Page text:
Effects of input management and crop diversity on economic returns and riskiness of cropping systems in the semi-arid Canadian Prairie
Zentner, R.P., Basnyat, P., Brandt, S.A., Thomas, A.G., Ulrich, D., Campbell, C.A., Nagy, C.N., Frick, B., Lemke, R., Malhi, S.S., Olfert, O.O., Fernandez, M.R. (2011). Effects of input management and crop diversity on economic returns and riskiness of cropping systems in the semi-arid Canadian Prairie, 26(3), 208-223. http://dx.doi.org/10.1017/S1742170510000591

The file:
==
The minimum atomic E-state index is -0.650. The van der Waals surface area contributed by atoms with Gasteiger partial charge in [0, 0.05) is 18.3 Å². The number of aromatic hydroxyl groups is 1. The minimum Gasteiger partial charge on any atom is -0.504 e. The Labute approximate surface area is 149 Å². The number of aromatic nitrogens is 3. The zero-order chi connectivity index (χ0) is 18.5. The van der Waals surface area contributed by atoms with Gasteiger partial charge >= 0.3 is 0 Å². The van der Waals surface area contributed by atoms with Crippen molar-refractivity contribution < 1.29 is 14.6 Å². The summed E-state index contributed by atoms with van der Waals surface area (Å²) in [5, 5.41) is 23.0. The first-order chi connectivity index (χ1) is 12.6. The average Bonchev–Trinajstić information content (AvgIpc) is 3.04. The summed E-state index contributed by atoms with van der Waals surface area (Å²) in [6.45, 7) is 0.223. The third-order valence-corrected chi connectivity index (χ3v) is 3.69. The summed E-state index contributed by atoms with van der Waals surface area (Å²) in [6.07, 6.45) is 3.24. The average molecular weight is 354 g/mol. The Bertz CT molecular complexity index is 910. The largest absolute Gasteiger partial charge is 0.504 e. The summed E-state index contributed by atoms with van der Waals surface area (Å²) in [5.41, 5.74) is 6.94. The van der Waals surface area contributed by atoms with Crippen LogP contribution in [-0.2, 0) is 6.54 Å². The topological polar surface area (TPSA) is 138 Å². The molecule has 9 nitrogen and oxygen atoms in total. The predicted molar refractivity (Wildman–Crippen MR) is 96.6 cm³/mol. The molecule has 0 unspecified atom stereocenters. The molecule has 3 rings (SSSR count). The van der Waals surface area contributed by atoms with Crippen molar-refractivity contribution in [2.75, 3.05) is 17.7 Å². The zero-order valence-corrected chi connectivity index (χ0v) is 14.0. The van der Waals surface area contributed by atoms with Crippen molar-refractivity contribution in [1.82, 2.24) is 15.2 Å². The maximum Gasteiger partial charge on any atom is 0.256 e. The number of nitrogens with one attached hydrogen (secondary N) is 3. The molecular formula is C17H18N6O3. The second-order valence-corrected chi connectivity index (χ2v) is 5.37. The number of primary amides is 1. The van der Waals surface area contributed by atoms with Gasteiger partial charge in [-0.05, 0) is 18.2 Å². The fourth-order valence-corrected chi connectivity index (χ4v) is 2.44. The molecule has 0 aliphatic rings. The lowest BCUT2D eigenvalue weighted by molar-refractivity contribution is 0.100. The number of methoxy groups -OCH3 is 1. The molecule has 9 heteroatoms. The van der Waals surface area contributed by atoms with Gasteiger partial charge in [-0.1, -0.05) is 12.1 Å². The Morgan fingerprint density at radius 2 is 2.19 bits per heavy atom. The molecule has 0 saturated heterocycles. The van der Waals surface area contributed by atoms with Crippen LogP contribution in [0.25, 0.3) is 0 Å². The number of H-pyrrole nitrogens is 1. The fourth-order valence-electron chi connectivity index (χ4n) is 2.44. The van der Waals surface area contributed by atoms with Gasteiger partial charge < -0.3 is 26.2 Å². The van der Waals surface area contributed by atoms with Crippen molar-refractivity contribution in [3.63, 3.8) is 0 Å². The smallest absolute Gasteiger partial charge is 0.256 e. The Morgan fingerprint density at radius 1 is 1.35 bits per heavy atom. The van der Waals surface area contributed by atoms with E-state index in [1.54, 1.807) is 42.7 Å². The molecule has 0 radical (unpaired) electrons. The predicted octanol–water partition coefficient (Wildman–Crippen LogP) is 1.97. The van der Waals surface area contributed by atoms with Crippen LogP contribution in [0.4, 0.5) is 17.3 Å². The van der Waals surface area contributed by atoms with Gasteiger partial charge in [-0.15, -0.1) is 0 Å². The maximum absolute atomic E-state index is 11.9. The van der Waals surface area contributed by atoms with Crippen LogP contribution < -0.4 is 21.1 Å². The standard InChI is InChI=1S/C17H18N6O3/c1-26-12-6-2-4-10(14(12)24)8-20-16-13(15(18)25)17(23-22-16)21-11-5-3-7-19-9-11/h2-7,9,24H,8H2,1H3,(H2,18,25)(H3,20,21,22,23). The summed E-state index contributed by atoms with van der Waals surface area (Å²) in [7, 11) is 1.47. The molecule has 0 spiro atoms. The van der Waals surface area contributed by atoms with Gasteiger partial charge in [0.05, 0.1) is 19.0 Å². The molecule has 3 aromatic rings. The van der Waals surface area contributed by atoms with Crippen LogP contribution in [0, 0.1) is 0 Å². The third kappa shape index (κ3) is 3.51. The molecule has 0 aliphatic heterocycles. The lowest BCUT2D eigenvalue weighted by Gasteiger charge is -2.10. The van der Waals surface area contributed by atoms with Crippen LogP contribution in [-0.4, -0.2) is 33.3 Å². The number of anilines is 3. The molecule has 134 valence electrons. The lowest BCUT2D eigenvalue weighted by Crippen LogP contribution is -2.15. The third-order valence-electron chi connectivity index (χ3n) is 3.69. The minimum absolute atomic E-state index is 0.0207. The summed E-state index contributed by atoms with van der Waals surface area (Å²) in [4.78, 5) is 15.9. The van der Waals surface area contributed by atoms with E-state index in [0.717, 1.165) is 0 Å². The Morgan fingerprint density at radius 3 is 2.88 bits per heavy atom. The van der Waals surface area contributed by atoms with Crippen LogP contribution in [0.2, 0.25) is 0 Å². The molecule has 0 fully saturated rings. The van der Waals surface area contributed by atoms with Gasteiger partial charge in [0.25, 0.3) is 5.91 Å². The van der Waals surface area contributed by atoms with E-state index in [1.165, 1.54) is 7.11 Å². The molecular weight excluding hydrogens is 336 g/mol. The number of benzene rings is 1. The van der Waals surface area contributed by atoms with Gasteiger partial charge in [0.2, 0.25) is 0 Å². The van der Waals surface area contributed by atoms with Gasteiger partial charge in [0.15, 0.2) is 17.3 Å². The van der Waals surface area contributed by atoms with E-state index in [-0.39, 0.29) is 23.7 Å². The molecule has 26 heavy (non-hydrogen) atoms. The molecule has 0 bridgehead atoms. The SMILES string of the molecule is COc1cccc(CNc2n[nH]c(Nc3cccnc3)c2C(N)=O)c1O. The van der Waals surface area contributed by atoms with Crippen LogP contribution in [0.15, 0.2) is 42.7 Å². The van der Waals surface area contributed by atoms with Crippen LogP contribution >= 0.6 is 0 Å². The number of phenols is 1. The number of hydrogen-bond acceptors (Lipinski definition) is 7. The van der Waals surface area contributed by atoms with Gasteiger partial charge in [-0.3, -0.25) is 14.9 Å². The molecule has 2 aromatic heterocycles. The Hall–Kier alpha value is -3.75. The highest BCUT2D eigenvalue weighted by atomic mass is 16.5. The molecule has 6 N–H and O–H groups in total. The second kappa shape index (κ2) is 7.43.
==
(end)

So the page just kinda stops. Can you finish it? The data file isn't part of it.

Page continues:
Producers in the semi-arid Dark Brown Chernozemic (Typic Boroll) soil zone of the Canadian Prairie are contemplating changes to land-use practices, moving away from conventional high-input production systems that specialize in one or two annual grain crops to more diversified and extended cropping systems that use reduced-input and organic management practices. This study examined the economic merits of nine cropping systems, consisting of a factorial combination of three input management methods and three levels of cropping diversity. It was conducted over the 1996-2007 period on a loam soil at Scott, Saskatchewan. The input treatments were: (1) high input (HIGH), which used conventional tillage and full recommended rates of fertilizers and pesticides 'as required'; (2) reduced input (RED), which used conservation tillage and integrated weed and nutrient management practices in an effort to lower requirements for fuel, fertilizers and pesticides; and (3) organic input (ORG), which used tillage, non-chemical pest control, higher seeding rates, delayed seeding and legume crops to replenish soil nutrients. The crop diversity treatments included: (1) a fallow-based rotation with low crop diversity (LOW); (2) a diversified annual rotation of cereal, oilseed and pulse grains (DAG); and (3) a diversified rotation using annual grains and perennial forages (DAP). All crop rotations were 6 years in length. At the 2007 input costs and prices, average net returns and 12-year net present values were higher for organic than for non-organic treatments, with the ORG input/LOW crop diversity system being the most profitable (net returns=$234 ha-1 yr-1 and net present value=$1953 ha-1). Net returns averaged about 10% less for ORG/DAG compared to the most profitable system, and about 22% less for HIGH/DAG and RED/DAG (the best non-organic systems). The DAP treatments that included forage were not economically competitive with the other treatments, often producing economic losses. The relative profitability of the organic treatments was highly dependent on the existence of organic price premiums. When price premiums for organic crops were reduced to less than 70% of the 2007 levels, the organic treatments were less profitable than the comparable non-organic treatments. The organic treatments also experienced significantly lower (and often negative) net returns compared to the non-organic treatments during completion of the 3-year organic certification period. We estimated that it required 5-7 years after completion of certification for the organic treatments to break even with the comparable non-organic treatments. Thereafter the organic treatments produced consistently higher net earnings. Production costs averaged 16% lower with ORG management compared to the HIGH-input treatments, but we found little difference in total costs between the respective HIGH- and RED-input treatments. The organic treatments also displayed lower income variability than the non-organic treatments, with the ORG/LOW system being preferred by risk-averse producers, who do not subscribe to all-risk crop insurance, and with the ORG/LOW and ORG/DAG systems preferred by low and medium risk-averse producers when having the added financial protection from the Canada/Saskatchewan all-risk crop insurance program. © 2011 Cambridge University Press.
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